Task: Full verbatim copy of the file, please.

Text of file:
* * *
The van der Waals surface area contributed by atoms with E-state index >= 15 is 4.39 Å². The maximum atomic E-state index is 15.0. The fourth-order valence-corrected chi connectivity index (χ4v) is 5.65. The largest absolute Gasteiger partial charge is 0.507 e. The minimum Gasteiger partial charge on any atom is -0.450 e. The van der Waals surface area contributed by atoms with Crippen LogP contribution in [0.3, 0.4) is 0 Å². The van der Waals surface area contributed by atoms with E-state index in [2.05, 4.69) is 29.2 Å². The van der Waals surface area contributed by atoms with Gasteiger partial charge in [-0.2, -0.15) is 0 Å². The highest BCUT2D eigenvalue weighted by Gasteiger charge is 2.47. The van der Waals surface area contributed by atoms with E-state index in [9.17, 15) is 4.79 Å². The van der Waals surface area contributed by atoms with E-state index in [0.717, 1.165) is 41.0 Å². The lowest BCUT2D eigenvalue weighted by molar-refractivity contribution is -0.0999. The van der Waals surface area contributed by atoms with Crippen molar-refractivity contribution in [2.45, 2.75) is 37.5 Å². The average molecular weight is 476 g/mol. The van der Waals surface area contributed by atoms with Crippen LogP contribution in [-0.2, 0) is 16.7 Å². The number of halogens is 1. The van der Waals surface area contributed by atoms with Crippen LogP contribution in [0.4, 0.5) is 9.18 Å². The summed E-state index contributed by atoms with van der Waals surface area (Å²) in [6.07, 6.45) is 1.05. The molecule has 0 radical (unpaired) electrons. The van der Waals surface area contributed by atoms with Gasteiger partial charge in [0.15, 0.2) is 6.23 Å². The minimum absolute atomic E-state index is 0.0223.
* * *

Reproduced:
The van der Waals surface area contributed by atoms with E-state index >= 15 is 4.39 Å². The maximum atomic E-state index is 15.0. The fourth-order valence-corrected chi connectivity index (χ4v) is 5.65. The largest absolute Gasteiger partial charge is 0.507 e. The minimum Gasteiger partial charge on any atom is -0.450 e. The van der Waals surface area contributed by atoms with Crippen LogP contribution in [0.3, 0.4) is 0 Å². The van der Waals surface area contributed by atoms with E-state index in [2.05, 4.69) is 29.2 Å². The van der Waals surface area contributed by atoms with Gasteiger partial charge in [-0.2, -0.15) is 0 Å². The highest BCUT2D eigenvalue weighted by Gasteiger charge is 2.47. The van der Waals surface area contributed by atoms with E-state index in [9.17, 15) is 4.79 Å². The van der Waals surface area contributed by atoms with E-state index in [0.717, 1.165) is 41.0 Å². The lowest BCUT2D eigenvalue weighted by molar-refractivity contribution is -0.0999. The van der Waals surface area contributed by atoms with Crippen molar-refractivity contribution in [2.45, 2.75) is 37.5 Å². The average molecular weight is 476 g/mol. The van der Waals surface area contributed by atoms with Crippen LogP contribution in [-0.2, 0) is 16.7 Å². The number of halogens is 1. The van der Waals surface area contributed by atoms with Crippen LogP contribution in [0.4, 0.5) is 9.18 Å². The summed E-state index contributed by atoms with van der Waals surface area (Å²) in [6.07, 6.45) is 1.05. The molecule has 0 radical (unpaired) electrons. The van der Waals surface area contributed by atoms with Gasteiger partial charge in [0.15, 0.2) is 6.23 Å². The minimum absolute atomic E-state index is 0.0223.